The Jewish woman from two doors down in the Well Street tenement was sweeping the right-of-way and saw John Clark carefully close the latch on his dwelling, and when he stepped away and drew near she smiled playfully, stood to attention with her broom.
The sun was shining from behind the clouds for a change. It cheered John enough to acknowledge his neighbour with a salute. Ever since she had got out of him he was a Private in the New Model Army the sun could shine out of his arse!
It was gratitude to the Lord Protector Oliver Cromwell for re-admitting the Jews. He told her it had nothing to do with him, but it didn’t matter. It was a bit of a laugh.
It was the height of Summer, 1690 and John Clark still felt it prudent he and his wife keep quiet about their role in the Civil War.
Mr. Clark, she said, going out dancing today? Spontaneously he raised his hand and combed his mop of red hair with his stubby fingers. You watch those ladies at St. Bartholomew Fair!
He couldn’t help but smile at her Portugese pronunciations. You couldn’t hide from a woman like Widow Cortez. She collected clothes and rags of any kind, hats, gloves anything in fact – to survive. See you there then!
The Cloth Fair at St. Bart’s had been running since ancient times, and it had reminded him to do what the old Parliamentary officer and apothecary Nick Culpepper had shown them when on the daily 10 miles march, to gathering the blooming rag-weeds along the roadside. They made a salve to ease their aches and pains on the road, and now it eased their arthritic joints.
It was a folk remedy for many of the poor, having various uses of its yellow raggedy daisies and leaves.
Shh! he winked, the Mistress of the house will hear you, and they smiled. Life was good in that very moment. Enough chit chat for now, I have to fresh pick some flowers.
She had seen him putting the sack-cloth bag over his shoulder and the dirty grey linen shirt he wore. She wouldn’t even sell that at the rag market!
The Widow asked where he was going for the flowers, Que? He looked like he needed food not flowers, and then wondered about his wife.
“Never mind, you go now, and I will look up in Monsieur Culpeppers book , si. Raggy weed. I will remember.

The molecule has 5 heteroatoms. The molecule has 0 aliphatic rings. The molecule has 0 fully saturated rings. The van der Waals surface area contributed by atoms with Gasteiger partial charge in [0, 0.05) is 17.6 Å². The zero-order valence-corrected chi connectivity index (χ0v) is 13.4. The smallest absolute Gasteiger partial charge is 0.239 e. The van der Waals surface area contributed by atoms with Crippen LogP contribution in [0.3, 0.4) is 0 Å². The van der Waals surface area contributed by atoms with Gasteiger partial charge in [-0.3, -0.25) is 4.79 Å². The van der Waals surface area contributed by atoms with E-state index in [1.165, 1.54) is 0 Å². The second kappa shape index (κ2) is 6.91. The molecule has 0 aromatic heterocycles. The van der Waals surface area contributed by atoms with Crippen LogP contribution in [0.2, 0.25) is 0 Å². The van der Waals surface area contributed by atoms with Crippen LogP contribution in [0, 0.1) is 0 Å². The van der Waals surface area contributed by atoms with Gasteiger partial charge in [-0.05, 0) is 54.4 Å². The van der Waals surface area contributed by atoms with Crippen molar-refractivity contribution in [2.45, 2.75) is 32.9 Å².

John walked away down Well Street into the Close. The Jewess might be able to read a book, but they got his medicine from the man himself.
Goody Cortez returned to sweeping the foot-made pathway and around her door. In she went, briefly to bring an ancient oak chair and sat. Traffic was building. The old man across the street was putting a stool down in front of his door to catch the sun-beams.
For a moment she sighed with the weight of her large breasts bearing down. As soon as she realised the sadness; loss of her family and friends back home in Lisbon, she stood up. How did she survive and arrive with her husband in this cold, grey city and they didn’t? What was it all for? Yes, God only knew.
She believed herself an instrument of the Divine.
She sighed again, deflated by what she called her London limbo…she must check John Clark’s wife if she was living. She had a traditional Sephardic soup tonic plus English herbs gleaned from Mr. Culpepper’s book. His wisdom was English herbs for English people. Pick local as often as practical.
It helped a little with her poor husband, but he still suffered as he wasted away, the same as her teacher apothcary. Both men had died in their 30th years. Her husband was a Kosher butcher – he worked hard for his cousins – a simple loving man who she had to put out of his interminable pain.
Captain Culpepper had a war-wound to complicate his consumption, but at least he went to the other world speedier, where he belonged. She had cooked him a favourite meal – he saw it, but the rice was spat up with blood again. He had moaned with tears from each eye. Then she knew it would be Time to send him home to his Mother.
The candles lit the poky room and she washed him, gently tapping his face with a wet cloth, and a touch of sweet lavender oil. She sung their sacred song, and let him go into a deep sleep even though he coughed it didn’t wake him. She judged the moment when it was time to take the pillow from under his head, and firmly pressed it to squeeze the laboured and torturous breath out of him.